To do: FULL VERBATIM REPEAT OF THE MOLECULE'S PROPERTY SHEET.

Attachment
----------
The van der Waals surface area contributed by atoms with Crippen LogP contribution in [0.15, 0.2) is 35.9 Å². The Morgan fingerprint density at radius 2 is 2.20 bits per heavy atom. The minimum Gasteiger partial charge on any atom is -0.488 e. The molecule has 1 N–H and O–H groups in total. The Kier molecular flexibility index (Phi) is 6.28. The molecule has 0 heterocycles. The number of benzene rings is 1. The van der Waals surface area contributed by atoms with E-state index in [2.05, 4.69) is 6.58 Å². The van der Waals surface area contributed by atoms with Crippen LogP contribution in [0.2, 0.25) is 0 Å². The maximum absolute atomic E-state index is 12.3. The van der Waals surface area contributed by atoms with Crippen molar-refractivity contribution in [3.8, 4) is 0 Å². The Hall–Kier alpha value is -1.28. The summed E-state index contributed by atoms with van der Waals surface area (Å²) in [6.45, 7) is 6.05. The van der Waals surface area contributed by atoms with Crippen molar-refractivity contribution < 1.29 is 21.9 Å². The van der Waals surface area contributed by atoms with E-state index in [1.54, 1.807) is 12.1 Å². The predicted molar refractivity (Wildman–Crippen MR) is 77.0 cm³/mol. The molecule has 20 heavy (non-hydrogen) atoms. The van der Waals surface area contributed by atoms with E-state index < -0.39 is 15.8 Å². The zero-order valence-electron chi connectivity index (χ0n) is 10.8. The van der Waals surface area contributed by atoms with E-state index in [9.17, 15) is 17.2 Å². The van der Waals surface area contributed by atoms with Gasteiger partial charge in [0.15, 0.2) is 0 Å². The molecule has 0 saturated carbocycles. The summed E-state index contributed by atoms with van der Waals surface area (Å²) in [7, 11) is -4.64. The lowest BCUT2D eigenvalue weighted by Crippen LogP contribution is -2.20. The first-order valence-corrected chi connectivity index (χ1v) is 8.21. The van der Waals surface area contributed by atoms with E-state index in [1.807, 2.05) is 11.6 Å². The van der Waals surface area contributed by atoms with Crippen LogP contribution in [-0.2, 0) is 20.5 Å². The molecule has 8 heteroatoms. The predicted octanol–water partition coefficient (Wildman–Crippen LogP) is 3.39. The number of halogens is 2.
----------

The van der Waals surface area contributed by atoms with Crippen LogP contribution in [0.15, 0.2) is 35.9 Å². The Morgan fingerprint density at radius 2 is 2.20 bits per heavy atom. The minimum Gasteiger partial charge on any atom is -0.488 e. The molecule has 1 N–H and O–H groups in total. The Kier molecular flexibility index (Phi) is 6.28. The molecule has 0 heterocycles. The number of benzene rings is 1. The van der Waals surface area contributed by atoms with E-state index in [2.05, 4.69) is 6.58 Å². The van der Waals surface area contributed by atoms with Crippen LogP contribution in [0.2, 0.25) is 0 Å². The maximum absolute atomic E-state index is 12.3. The van der Waals surface area contributed by atoms with Crippen molar-refractivity contribution in [3.8, 4) is 0 Å². The Hall–Kier alpha value is -1.28. The summed E-state index contributed by atoms with van der Waals surface area (Å²) in [6.45, 7) is 6.05. The van der Waals surface area contributed by atoms with Crippen molar-refractivity contribution < 1.29 is 21.9 Å². The van der Waals surface area contributed by atoms with E-state index in [1.54, 1.807) is 12.1 Å². The predicted molar refractivity (Wildman–Crippen MR) is 77.0 cm³/mol. The molecule has 20 heavy (non-hydrogen) atoms. The van der Waals surface area contributed by atoms with E-state index < -0.39 is 15.8 Å². The zero-order valence-electron chi connectivity index (χ0n) is 10.8. The van der Waals surface area contributed by atoms with E-state index in [9.17, 15) is 17.2 Å². The van der Waals surface area contributed by atoms with Gasteiger partial charge in [0.15, 0.2) is 0 Å². The molecule has 0 saturated carbocycles. The summed E-state index contributed by atoms with van der Waals surface area (Å²) in [7, 11) is -4.64. The lowest BCUT2D eigenvalue weighted by Crippen LogP contribution is -2.20. The first-order valence-corrected chi connectivity index (χ1v) is 8.21. The van der Waals surface area contributed by atoms with E-state index in [1.807, 2.05) is 11.6 Å². The van der Waals surface area contributed by atoms with Crippen LogP contribution in [-0.2, 0) is 20.5 Å². The molecule has 8 heteroatoms. The predicted octanol–water partition coefficient (Wildman–Crippen LogP) is 3.39. The number of halogens is 2.